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Nashua;50.0;http://forecast.weather.gov/images/wtf/small/novc.png;2014-10-22 02:10:30
Sunday, May 25, 2014

Sculler plucked uninjured from Merrimack River Saturday

HUDSON – An unidentified individual was rendered soaked and cold, but otherwise uninjured, when the scull he or she was rowing tipped over Saturday morning in the Merrimack River.

Nashua and Hudson firefighters and rescuers were called to their respective sides of the river, just south of the Veterans Memorial Bridge, shortly after 8 a.m. for a report of a person in the river, Hudson officials said. ...

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HUDSON – An unidentified individual was rendered soaked and cold, but otherwise uninjured, when the scull he or she was rowing tipped over Saturday morning in the Merrimack River.

Nashua and Hudson firefighters and rescuers were called to their respective sides of the river, just south of the Veterans Memorial Bridge, shortly after 8 a.m. for a report of a person in the river, Hudson officials said.

Nashua crews spotted the boater on the Hudson side of the river and notified their Hudson counterparts that the individual was being assisted to shore by another boater.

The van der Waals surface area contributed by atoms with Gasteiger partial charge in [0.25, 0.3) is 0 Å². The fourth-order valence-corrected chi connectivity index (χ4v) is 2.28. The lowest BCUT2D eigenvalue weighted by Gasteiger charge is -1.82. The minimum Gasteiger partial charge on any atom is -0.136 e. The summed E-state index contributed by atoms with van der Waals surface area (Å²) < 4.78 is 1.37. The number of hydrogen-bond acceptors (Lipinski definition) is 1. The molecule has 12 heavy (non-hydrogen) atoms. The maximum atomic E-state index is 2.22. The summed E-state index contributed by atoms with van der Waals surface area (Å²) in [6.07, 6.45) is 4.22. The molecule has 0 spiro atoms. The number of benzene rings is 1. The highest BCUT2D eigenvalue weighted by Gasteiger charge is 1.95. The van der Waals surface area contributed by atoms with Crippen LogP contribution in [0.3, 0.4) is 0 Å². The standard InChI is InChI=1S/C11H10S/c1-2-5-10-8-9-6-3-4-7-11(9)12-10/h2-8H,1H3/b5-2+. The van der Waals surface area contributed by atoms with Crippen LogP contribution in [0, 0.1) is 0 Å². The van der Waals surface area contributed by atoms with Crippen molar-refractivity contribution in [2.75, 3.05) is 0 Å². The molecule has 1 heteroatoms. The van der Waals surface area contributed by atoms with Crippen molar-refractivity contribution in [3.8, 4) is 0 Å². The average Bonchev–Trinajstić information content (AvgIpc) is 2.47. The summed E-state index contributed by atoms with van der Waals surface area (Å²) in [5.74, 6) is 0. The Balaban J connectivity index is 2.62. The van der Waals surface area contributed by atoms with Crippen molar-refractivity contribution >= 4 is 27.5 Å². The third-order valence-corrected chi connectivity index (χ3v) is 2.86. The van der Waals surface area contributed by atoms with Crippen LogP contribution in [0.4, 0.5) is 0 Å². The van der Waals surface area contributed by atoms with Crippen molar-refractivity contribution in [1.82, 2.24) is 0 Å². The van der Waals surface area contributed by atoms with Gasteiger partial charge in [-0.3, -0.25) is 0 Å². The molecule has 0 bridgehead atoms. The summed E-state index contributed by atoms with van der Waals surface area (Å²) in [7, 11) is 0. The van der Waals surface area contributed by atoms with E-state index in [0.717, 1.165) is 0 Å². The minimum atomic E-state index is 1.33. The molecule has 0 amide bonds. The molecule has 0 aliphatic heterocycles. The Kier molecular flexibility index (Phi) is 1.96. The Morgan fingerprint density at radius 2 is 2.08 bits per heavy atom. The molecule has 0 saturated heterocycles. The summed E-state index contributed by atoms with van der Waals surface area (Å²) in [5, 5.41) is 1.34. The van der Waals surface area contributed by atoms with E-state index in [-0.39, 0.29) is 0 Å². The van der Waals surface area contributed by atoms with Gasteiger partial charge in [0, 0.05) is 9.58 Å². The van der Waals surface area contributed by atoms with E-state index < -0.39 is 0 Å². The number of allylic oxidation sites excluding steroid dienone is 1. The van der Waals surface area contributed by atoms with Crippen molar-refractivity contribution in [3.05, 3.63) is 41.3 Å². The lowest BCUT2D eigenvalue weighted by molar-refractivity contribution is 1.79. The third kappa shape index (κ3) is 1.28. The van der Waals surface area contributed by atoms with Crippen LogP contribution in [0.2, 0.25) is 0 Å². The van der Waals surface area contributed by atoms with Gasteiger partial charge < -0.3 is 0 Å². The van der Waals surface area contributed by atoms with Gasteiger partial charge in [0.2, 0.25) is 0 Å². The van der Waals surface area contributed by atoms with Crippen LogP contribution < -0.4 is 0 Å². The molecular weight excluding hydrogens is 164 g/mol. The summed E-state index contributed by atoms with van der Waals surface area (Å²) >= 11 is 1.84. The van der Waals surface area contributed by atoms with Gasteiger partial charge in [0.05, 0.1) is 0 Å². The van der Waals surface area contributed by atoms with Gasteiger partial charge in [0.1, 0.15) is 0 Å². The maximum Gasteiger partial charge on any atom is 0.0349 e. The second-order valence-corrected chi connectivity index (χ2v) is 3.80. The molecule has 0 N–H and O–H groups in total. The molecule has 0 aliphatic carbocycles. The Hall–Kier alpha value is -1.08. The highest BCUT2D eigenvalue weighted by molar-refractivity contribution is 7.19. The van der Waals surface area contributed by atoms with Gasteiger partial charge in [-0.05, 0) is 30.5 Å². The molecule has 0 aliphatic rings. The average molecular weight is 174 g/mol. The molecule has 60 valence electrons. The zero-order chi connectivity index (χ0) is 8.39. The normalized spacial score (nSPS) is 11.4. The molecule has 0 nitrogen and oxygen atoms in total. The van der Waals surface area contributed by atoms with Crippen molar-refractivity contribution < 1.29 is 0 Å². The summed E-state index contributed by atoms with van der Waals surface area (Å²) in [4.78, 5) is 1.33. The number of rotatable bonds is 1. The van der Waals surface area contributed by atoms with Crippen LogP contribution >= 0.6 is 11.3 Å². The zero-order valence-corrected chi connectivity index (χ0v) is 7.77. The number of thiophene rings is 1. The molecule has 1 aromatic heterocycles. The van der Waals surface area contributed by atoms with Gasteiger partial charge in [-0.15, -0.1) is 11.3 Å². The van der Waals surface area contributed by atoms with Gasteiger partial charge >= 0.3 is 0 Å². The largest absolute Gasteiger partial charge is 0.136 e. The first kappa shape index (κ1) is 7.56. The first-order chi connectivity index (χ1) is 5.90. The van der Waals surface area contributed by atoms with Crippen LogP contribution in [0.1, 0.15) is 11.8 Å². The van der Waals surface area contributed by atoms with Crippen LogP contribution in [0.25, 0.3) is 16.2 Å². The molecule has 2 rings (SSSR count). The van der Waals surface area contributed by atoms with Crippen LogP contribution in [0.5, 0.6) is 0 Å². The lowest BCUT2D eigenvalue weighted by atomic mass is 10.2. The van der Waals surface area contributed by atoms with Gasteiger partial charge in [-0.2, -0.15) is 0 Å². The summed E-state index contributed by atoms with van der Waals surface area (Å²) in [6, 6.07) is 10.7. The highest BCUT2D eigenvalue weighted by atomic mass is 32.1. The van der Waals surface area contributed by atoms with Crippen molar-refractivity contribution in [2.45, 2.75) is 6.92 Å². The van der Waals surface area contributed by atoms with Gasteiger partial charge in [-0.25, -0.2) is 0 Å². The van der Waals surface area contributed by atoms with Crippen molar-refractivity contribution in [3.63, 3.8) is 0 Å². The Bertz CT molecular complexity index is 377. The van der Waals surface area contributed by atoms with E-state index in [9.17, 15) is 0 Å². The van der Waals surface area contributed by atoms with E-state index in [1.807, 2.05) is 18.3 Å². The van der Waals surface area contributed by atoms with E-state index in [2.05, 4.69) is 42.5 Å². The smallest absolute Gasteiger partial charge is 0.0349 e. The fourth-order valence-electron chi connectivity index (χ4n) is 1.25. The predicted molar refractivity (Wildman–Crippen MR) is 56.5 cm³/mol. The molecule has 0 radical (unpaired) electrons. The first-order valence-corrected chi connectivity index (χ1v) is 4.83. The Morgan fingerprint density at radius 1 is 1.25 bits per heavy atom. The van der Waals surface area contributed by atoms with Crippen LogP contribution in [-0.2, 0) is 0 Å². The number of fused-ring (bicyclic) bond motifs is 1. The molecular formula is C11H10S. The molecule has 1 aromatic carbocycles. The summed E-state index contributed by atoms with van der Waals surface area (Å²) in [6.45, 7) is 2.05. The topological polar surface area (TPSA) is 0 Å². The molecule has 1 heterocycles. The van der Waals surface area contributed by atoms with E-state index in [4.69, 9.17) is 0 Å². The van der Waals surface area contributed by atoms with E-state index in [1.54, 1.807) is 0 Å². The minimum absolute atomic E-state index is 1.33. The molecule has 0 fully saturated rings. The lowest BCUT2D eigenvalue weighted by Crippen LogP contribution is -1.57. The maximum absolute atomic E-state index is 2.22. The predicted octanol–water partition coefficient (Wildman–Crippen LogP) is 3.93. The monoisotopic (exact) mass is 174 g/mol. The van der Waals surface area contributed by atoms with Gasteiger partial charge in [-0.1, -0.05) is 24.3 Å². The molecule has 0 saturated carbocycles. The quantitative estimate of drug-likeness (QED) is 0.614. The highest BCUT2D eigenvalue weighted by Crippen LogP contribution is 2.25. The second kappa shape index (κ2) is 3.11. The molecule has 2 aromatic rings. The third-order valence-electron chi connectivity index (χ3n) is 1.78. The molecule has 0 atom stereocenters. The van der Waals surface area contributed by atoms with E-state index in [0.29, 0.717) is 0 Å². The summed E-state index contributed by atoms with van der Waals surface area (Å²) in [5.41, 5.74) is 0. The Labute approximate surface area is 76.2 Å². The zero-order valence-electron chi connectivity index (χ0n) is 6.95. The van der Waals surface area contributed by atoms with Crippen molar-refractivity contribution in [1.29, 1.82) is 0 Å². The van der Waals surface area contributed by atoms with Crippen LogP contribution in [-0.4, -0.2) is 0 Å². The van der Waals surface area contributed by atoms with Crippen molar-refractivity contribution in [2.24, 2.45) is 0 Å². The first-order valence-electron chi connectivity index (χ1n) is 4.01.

Hudson crews set a ladder onto the steep embankment near Merrill Park to allow rescuers to assist the boater up the bank and to an awaiting ambulance for observation. The boater was warmed up and treated in the ambulance, but it wasn’t immediately known if he or she was taken to the hospital.

A scull is an oar-powered watercraft that looks like a canoe-kayak hybrid but is typically narrower and longer. They are often used for racing.

The ambulance, along with other Hudson apparatus, staged in a section of Merrill Park, a recreational area along the river off Maple Avenue.

Officials said once the boater was in the ambulance, crews, along with a second boater who had helped the victim to shore, climbed back down the ladder to retrieve the scull.

Officials said the sculler was completing a practice run when the scull tipped for an unknown reason and threw the boater into the river.

Fire officials are cautioning boaters, especially those in small crafts, that recent rains have raised the level of the river and created a current that is stronger and faster than usual.

They urge all boaters to wear life vests or jackets, noting that the person who fell into the river Saturday was not wearing one.

It’s also recommended to have additional flotation devices easily accessible, and to always have a second person on board for safety purposes.

Dean Shalhoup can be reached at 594-6443 or dshalhoup@nashuatelegraph.com. Also, follow Shalhoup on Twitter (@Telegraph_DeanS).